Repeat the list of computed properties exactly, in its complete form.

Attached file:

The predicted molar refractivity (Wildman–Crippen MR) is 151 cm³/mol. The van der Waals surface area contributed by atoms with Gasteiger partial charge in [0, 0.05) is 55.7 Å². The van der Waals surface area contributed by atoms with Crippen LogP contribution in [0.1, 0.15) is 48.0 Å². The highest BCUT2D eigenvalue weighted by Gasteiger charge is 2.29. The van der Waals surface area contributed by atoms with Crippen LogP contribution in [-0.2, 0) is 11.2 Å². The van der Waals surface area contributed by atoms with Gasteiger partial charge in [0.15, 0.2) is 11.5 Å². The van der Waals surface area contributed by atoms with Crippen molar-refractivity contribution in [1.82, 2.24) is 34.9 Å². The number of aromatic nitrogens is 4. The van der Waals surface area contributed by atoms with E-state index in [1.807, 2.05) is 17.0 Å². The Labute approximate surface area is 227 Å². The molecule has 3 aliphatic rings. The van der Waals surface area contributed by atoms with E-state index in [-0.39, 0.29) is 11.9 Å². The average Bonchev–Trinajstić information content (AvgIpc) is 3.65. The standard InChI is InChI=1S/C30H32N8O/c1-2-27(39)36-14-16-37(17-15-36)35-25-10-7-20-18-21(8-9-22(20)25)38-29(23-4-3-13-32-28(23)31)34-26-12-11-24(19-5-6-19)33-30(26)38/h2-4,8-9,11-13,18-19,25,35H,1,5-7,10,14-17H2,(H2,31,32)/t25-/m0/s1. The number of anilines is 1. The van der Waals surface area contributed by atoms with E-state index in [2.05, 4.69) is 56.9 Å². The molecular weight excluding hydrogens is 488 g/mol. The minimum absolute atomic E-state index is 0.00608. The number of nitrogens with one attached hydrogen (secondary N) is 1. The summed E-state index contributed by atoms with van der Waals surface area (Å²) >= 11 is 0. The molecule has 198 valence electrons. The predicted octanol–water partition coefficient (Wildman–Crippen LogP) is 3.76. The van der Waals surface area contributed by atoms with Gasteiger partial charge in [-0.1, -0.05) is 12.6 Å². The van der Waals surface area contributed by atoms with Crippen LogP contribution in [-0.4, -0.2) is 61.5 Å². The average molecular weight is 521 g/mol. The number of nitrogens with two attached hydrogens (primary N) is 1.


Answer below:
The predicted molar refractivity (Wildman–Crippen MR) is 151 cm³/mol. The van der Waals surface area contributed by atoms with Gasteiger partial charge in [0, 0.05) is 55.7 Å². The van der Waals surface area contributed by atoms with Crippen LogP contribution in [0.1, 0.15) is 48.0 Å². The highest BCUT2D eigenvalue weighted by Gasteiger charge is 2.29. The van der Waals surface area contributed by atoms with Crippen LogP contribution in [-0.2, 0) is 11.2 Å². The van der Waals surface area contributed by atoms with Gasteiger partial charge in [0.15, 0.2) is 11.5 Å². The van der Waals surface area contributed by atoms with Crippen molar-refractivity contribution in [1.82, 2.24) is 34.9 Å². The number of aromatic nitrogens is 4. The van der Waals surface area contributed by atoms with E-state index in [1.807, 2.05) is 17.0 Å². The Labute approximate surface area is 227 Å². The molecule has 3 aliphatic rings. The van der Waals surface area contributed by atoms with E-state index in [-0.39, 0.29) is 11.9 Å². The average Bonchev–Trinajstić information content (AvgIpc) is 3.65. The standard InChI is InChI=1S/C30H32N8O/c1-2-27(39)36-14-16-37(17-15-36)35-25-10-7-20-18-21(8-9-22(20)25)38-29(23-4-3-13-32-28(23)31)34-26-12-11-24(19-5-6-19)33-30(26)38/h2-4,8-9,11-13,18-19,25,35H,1,5-7,10,14-17H2,(H2,31,32)/t25-/m0/s1. The number of anilines is 1. The van der Waals surface area contributed by atoms with E-state index in [2.05, 4.69) is 56.9 Å². The molecular weight excluding hydrogens is 488 g/mol. The minimum absolute atomic E-state index is 0.00608. The number of nitrogens with one attached hydrogen (secondary N) is 1. The summed E-state index contributed by atoms with van der Waals surface area (Å²) >= 11 is 0. The molecule has 198 valence electrons. The predicted octanol–water partition coefficient (Wildman–Crippen LogP) is 3.76. The van der Waals surface area contributed by atoms with Gasteiger partial charge in [-0.1, -0.05) is 12.6 Å². The van der Waals surface area contributed by atoms with Crippen LogP contribution in [-0.4, -0.2) is 61.5 Å². The average molecular weight is 521 g/mol. The number of nitrogens with two attached hydrogens (primary N) is 1.